No such thing as a free lunch -- or glass of wine
- Blog Post by: Lee Svitak Dean
- October 6, 2010 - 6:04 PM
City Pages Wine & Dine supplement ran into a little snafu recently when its wine writer, freelancer John Glas, asked the 10 finalists for best wine bar to provide him with free food and wine for evaluation so he could consider them for the top 5 list.
Not everyone was happy to get the note, including the one who passed along Glas' memo to the Star Tribune. The Association of Food Journalists addresses this issue in its code of ethics for restaurant reviewers. These are the standards that most restaurant reviewers of the mainstream media follow, as does the Star Tribune. The quick version: pay for food, review anonymously, make multiple visits.
Matt Smith, managing editor at City Pages, noted later in an e-mail exchange with me that the request for free food/wine was done without his knowledge. He shut down the process after a couple wine-bar owners had contacted Rachel Hutton, the weekly-newspaper's restaurant critic, and him to complain about the letter, though by that time John had already evaluated several wine bars in this way.
Matt noted in his e-mail: "John is a wine expert and does frequent posts for our Hot Dish blog, but he's not a professional writer and certainly not a trained journalist. I think he honestly thought that, with a limited budget, that was the best way to tackle the story. My fault, I guess, for assuming most people understood how reviews are done and for not explaining the assignment carefully enough. In any case, it is definitely NOT our policy to ask for free food, and we put a stop to it when we found out. Our writers are supposed to review anonymously and pay for their meals."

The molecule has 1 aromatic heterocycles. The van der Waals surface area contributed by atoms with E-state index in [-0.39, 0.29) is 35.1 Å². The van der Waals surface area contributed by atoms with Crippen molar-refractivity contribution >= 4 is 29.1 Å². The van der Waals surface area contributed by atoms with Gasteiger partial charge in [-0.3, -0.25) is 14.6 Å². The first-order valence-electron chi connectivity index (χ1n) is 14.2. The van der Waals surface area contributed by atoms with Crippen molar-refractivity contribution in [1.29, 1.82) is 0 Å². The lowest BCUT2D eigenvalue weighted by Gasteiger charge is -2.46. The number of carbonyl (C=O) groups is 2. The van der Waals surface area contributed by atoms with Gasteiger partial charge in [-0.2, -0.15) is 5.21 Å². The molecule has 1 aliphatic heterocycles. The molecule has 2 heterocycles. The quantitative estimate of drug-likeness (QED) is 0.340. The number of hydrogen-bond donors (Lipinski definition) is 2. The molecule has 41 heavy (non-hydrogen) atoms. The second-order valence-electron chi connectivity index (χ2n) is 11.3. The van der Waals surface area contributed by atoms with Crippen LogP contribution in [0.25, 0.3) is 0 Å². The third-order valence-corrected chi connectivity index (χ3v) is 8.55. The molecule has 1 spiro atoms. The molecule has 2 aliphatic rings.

Lenny Russo, chef/owner of Heartland restaurant in St. Paul, was one of those who received a note from Glas. He was emphatic when he declined the offer. "I don't give away free food," he told me later.
In this new frontier, with anyone with an appetite blogging, it's surprising that more restaurants don't take that stance.
This is the letter that prompted the complaint, in the manner in which it was sent (boldface and underlining are from the original):
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